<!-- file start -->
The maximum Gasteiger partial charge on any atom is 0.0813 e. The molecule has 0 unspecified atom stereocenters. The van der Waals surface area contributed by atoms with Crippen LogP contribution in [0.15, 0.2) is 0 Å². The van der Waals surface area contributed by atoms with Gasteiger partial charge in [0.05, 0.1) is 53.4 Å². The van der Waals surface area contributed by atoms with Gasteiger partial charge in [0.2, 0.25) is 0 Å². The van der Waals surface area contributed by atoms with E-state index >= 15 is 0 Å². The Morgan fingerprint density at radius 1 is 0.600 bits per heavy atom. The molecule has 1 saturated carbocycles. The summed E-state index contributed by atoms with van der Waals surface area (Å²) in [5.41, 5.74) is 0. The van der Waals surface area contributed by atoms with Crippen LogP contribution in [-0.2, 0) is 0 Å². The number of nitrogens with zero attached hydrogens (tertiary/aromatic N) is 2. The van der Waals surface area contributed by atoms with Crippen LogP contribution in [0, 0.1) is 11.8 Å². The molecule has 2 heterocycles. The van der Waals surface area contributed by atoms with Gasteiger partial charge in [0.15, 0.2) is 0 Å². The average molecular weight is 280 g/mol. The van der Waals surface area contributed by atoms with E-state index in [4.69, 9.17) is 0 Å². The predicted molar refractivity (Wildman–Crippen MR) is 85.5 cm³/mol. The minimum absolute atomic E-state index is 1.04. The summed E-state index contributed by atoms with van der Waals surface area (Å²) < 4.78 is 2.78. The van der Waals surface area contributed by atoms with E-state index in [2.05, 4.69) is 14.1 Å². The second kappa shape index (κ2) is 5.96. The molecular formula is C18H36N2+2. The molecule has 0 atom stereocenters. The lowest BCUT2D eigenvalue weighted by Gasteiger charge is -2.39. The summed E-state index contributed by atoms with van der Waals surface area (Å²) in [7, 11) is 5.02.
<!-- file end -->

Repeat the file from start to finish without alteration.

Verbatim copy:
The maximum Gasteiger partial charge on any atom is 0.0813 e. The molecule has 0 unspecified atom stereocenters. The van der Waals surface area contributed by atoms with Crippen LogP contribution in [0.15, 0.2) is 0 Å². The van der Waals surface area contributed by atoms with Gasteiger partial charge in [0.05, 0.1) is 53.4 Å². The van der Waals surface area contributed by atoms with Gasteiger partial charge in [0.2, 0.25) is 0 Å². The van der Waals surface area contributed by atoms with E-state index >= 15 is 0 Å². The Morgan fingerprint density at radius 1 is 0.600 bits per heavy atom. The molecule has 1 saturated carbocycles. The summed E-state index contributed by atoms with van der Waals surface area (Å²) in [5.41, 5.74) is 0. The van der Waals surface area contributed by atoms with Crippen LogP contribution in [-0.2, 0) is 0 Å². The number of nitrogens with zero attached hydrogens (tertiary/aromatic N) is 2. The van der Waals surface area contributed by atoms with Crippen LogP contribution in [0, 0.1) is 11.8 Å². The molecule has 2 heterocycles. The van der Waals surface area contributed by atoms with Gasteiger partial charge in [0.15, 0.2) is 0 Å². The average molecular weight is 280 g/mol. The van der Waals surface area contributed by atoms with E-state index in [4.69, 9.17) is 0 Å². The predicted molar refractivity (Wildman–Crippen MR) is 85.5 cm³/mol. The minimum absolute atomic E-state index is 1.04. The summed E-state index contributed by atoms with van der Waals surface area (Å²) < 4.78 is 2.78. The van der Waals surface area contributed by atoms with E-state index in [2.05, 4.69) is 14.1 Å². The second kappa shape index (κ2) is 5.96. The molecular formula is C18H36N2+2. The molecule has 0 atom stereocenters. The lowest BCUT2D eigenvalue weighted by Gasteiger charge is -2.39. The summed E-state index contributed by atoms with van der Waals surface area (Å²) in [7, 11) is 5.02.